By Josh AmadorA new lawsuit between Amazon and the US agriculture industry is the latest example of the growing tension between the two tech giants, with Amazon demanding a price cut for Monsanto’s seeds and Monsanto threatening to sue Amazon for patent violations.
The two companies sued each other earlier this month in a lawsuit filed in the US District Court for the Eastern District of California.
Both companies are claiming that each other’s products infringe upon their patents, with Monsanto threatening that it will stop using Amazon’s patented seeds.
The case comes at a time when the industry is trying to find new ways to address the rising cost of agricultural products, as well as to avoid further patent infringement.
The growing cost of seeds is partly a result of the introduction of cheaper, more sustainable varieties, but it also has a lot to do with the growing popularity of biotech crops and other biotech technologies.
For example, soybeans and corn have become increasingly expensive in recent years.
The average price of soybeans has increased by 25 percent over the past five years.
While corn prices have declined, soybean prices have increased by more than 70 percent, according to the USDA.
The lawsuit between the companies, filed on Thursday, names as defendants the following companies: agribusiness giant Monsanto, agribushan Monsanto Co., agrochemical company Dow AgroSciences, agrochemicals company DowDuPont, agri-chemical company Syngenta, agronomic giant Cargill, and the Agricultural Marketing Association.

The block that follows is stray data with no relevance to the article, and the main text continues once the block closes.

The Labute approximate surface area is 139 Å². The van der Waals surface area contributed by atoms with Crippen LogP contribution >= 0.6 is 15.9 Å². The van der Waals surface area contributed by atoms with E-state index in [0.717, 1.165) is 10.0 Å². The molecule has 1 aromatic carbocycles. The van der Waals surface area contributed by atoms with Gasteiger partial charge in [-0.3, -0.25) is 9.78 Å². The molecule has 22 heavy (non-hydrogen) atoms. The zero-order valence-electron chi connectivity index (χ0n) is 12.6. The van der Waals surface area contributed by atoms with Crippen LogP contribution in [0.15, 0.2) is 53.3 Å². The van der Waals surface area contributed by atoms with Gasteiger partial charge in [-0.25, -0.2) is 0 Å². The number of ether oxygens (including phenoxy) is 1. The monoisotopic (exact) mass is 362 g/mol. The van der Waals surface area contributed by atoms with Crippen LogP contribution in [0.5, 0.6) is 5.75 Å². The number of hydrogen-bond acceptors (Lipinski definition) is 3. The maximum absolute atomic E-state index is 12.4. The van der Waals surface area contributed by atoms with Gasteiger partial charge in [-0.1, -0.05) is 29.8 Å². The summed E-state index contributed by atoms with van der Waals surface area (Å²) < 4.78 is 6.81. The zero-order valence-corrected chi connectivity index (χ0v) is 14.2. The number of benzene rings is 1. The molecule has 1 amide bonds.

It also names the US Department of Agriculture, the National Association of Manufacturers, and other agribustrators.
The complaint seeks a price reduction of between 5 and 8 percent on Monsanto’s crop seeds, for the use of its patented varieties, and between 1 and 3 percent on Dow’s crops.
In addition, Monsanto wants a 5 percent cut on its seeds, a 3 percent cut for Syngencies products, and a 2 percent cut from the agribusean’s products.
The USDA also wants the USDA to order Syngents to pay a 5.75 percent cut in royalty payments to farmers, and to stop using Monsanto’s patented varieties in its products.
Monsanto says it is not asking for a specific price cut.
The US District Judge for the District of Columbia has set a hearing for Friday to hear the case.